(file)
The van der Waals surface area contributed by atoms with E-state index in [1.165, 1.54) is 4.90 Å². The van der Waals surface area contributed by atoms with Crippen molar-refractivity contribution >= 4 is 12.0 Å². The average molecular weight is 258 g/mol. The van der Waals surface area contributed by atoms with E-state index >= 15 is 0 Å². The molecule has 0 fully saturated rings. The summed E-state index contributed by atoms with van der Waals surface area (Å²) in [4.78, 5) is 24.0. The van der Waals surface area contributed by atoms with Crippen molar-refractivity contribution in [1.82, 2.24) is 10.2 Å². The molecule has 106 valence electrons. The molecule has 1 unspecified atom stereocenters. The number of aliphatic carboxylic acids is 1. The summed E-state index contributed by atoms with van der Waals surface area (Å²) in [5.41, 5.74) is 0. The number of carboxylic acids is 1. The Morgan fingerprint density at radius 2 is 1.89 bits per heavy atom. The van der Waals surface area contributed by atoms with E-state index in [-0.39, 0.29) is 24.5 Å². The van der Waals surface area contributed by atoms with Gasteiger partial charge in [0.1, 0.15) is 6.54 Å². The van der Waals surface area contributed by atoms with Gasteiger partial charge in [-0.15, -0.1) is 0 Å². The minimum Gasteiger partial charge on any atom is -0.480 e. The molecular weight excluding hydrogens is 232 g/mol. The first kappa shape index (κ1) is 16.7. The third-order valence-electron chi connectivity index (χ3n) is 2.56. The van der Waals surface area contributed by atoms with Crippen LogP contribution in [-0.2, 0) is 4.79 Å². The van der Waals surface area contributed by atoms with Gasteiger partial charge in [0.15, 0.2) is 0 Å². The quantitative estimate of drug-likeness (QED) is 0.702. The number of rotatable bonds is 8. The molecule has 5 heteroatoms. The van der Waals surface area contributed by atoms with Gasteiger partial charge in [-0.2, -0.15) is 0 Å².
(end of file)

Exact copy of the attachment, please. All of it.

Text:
The van der Waals surface area contributed by atoms with E-state index in [1.165, 1.54) is 4.90 Å². The van der Waals surface area contributed by atoms with Crippen molar-refractivity contribution >= 4 is 12.0 Å². The average molecular weight is 258 g/mol. The van der Waals surface area contributed by atoms with E-state index >= 15 is 0 Å². The molecule has 0 fully saturated rings. The summed E-state index contributed by atoms with van der Waals surface area (Å²) in [4.78, 5) is 24.0. The van der Waals surface area contributed by atoms with Crippen molar-refractivity contribution in [1.82, 2.24) is 10.2 Å². The molecule has 106 valence electrons. The molecule has 1 unspecified atom stereocenters. The number of aliphatic carboxylic acids is 1. The summed E-state index contributed by atoms with van der Waals surface area (Å²) in [5.41, 5.74) is 0. The number of carboxylic acids is 1. The Morgan fingerprint density at radius 2 is 1.89 bits per heavy atom. The van der Waals surface area contributed by atoms with E-state index in [-0.39, 0.29) is 24.5 Å². The van der Waals surface area contributed by atoms with Gasteiger partial charge in [0.1, 0.15) is 6.54 Å². The van der Waals surface area contributed by atoms with Gasteiger partial charge in [-0.15, -0.1) is 0 Å². The minimum Gasteiger partial charge on any atom is -0.480 e. The molecular weight excluding hydrogens is 232 g/mol. The first kappa shape index (κ1) is 16.7. The third-order valence-electron chi connectivity index (χ3n) is 2.56. The van der Waals surface area contributed by atoms with Crippen LogP contribution in [-0.2, 0) is 4.79 Å². The van der Waals surface area contributed by atoms with Gasteiger partial charge in [0.15, 0.2) is 0 Å². The quantitative estimate of drug-likeness (QED) is 0.702. The number of rotatable bonds is 8. The molecule has 5 heteroatoms. The van der Waals surface area contributed by atoms with Gasteiger partial charge in [-0.2, -0.15) is 0 Å².